Word of the Day : September 1, 2013


noun dur-RESS


1 : forcible restraint or restriction

2 : compulsion by threat; specifically : unlawful constraint

Did You Know?

"Duress" is a word of hardy stock. It has been a part of the English language since the 14th century, and has a number of long-lived relatives. "Duress" itself came into Middle English through the Anglo-French "duresce" (meaning "hardness" or "severity"), which stems from Latin "durus," meaning "hard." Some obvious relatives of this robust root are "durable," "endure" and "obdurate" (meaning "unyielding" or "hardened in feelings"). Some others are "dour" (meaning "harsh," "unyielding," or "gloomy") and "during."


The defense asserts that the defendant's confession was made under duress.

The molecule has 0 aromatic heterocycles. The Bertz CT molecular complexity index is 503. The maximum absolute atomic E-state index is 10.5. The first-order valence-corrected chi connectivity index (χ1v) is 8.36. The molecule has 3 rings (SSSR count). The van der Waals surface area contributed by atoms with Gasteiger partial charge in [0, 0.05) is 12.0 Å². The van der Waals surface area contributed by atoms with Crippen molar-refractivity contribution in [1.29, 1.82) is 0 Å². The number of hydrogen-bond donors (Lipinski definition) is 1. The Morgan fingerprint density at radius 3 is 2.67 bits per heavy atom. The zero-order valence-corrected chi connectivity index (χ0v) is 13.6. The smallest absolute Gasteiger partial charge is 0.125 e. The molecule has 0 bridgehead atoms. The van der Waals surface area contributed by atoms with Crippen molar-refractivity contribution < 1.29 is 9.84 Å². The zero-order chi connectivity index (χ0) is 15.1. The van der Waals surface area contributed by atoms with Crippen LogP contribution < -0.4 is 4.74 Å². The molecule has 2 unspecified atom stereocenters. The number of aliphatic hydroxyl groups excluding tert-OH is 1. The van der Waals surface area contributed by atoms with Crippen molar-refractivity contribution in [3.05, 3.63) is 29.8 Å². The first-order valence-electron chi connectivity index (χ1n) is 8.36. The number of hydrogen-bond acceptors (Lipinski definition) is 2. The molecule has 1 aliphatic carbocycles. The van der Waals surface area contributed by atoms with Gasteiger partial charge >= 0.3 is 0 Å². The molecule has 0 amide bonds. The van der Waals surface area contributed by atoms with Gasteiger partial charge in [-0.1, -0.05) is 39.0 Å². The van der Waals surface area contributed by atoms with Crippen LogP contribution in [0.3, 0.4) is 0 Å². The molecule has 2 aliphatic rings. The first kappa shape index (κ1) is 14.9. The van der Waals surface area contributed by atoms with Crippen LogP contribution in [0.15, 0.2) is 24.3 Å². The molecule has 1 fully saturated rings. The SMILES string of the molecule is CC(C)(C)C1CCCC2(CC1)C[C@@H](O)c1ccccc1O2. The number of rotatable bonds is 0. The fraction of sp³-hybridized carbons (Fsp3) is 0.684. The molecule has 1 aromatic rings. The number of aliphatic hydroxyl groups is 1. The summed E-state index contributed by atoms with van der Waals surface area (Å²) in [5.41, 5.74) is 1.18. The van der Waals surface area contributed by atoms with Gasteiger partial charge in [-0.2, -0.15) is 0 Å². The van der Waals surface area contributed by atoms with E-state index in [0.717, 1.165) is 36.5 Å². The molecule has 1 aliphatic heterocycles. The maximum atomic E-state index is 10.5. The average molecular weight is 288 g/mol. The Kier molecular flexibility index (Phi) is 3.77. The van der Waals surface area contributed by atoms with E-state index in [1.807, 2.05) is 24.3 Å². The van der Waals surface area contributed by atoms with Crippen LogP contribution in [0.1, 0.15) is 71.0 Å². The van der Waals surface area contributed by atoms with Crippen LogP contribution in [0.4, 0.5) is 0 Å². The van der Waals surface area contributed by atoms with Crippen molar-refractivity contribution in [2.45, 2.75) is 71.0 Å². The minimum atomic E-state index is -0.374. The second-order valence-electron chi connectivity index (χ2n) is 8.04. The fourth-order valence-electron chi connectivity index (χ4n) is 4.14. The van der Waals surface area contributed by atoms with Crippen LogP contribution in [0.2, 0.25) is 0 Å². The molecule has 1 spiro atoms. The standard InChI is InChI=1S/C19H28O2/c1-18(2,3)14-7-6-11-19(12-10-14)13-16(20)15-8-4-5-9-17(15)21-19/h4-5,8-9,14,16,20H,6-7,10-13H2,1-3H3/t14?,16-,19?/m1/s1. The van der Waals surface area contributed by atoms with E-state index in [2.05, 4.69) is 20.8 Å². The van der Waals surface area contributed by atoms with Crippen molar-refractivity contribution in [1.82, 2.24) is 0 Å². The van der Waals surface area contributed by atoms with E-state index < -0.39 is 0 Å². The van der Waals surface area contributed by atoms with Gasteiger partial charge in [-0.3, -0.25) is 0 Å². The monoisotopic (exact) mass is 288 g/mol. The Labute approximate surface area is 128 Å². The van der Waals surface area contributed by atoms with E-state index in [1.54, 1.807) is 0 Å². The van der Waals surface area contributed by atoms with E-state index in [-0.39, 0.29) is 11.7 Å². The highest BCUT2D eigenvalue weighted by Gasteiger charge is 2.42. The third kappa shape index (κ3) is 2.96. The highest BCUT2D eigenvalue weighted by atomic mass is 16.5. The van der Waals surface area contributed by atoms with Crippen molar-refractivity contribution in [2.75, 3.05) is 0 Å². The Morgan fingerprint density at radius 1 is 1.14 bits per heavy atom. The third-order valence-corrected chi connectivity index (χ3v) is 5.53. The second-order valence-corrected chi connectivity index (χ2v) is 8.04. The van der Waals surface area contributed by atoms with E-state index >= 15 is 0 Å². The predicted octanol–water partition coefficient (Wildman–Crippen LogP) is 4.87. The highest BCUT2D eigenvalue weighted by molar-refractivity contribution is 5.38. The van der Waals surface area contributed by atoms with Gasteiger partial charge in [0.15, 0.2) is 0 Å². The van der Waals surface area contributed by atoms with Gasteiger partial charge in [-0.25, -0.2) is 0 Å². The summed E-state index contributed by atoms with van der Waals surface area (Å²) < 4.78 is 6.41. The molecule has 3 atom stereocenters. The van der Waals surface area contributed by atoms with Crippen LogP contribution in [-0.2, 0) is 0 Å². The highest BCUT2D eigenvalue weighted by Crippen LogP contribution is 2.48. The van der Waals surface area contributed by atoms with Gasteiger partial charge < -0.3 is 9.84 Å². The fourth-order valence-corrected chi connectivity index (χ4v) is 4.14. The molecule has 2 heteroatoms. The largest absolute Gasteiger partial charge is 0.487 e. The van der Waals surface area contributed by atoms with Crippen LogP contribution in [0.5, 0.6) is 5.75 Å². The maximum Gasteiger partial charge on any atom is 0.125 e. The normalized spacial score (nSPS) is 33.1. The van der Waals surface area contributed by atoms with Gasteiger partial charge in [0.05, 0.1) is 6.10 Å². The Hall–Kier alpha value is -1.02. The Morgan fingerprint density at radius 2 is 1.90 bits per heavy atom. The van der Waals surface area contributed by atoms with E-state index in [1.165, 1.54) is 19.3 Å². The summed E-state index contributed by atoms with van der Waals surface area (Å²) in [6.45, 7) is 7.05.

"Nondisclosure provisions that stretch beyond a straightforward embargo on business-oriented 'trade secrets' represent the worst kind of corporate limitations on individual freedom-no one should be contractually stopped from talking about their personal experiences with any company. You did, however, sign this contract (possibly under mild duress, but not against your will)." - From an article by Chuck Klosterman in the New York Times, June 30, 2013

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What former Word of the Day begins with "b" and means "a scientific expert"? The answer is …


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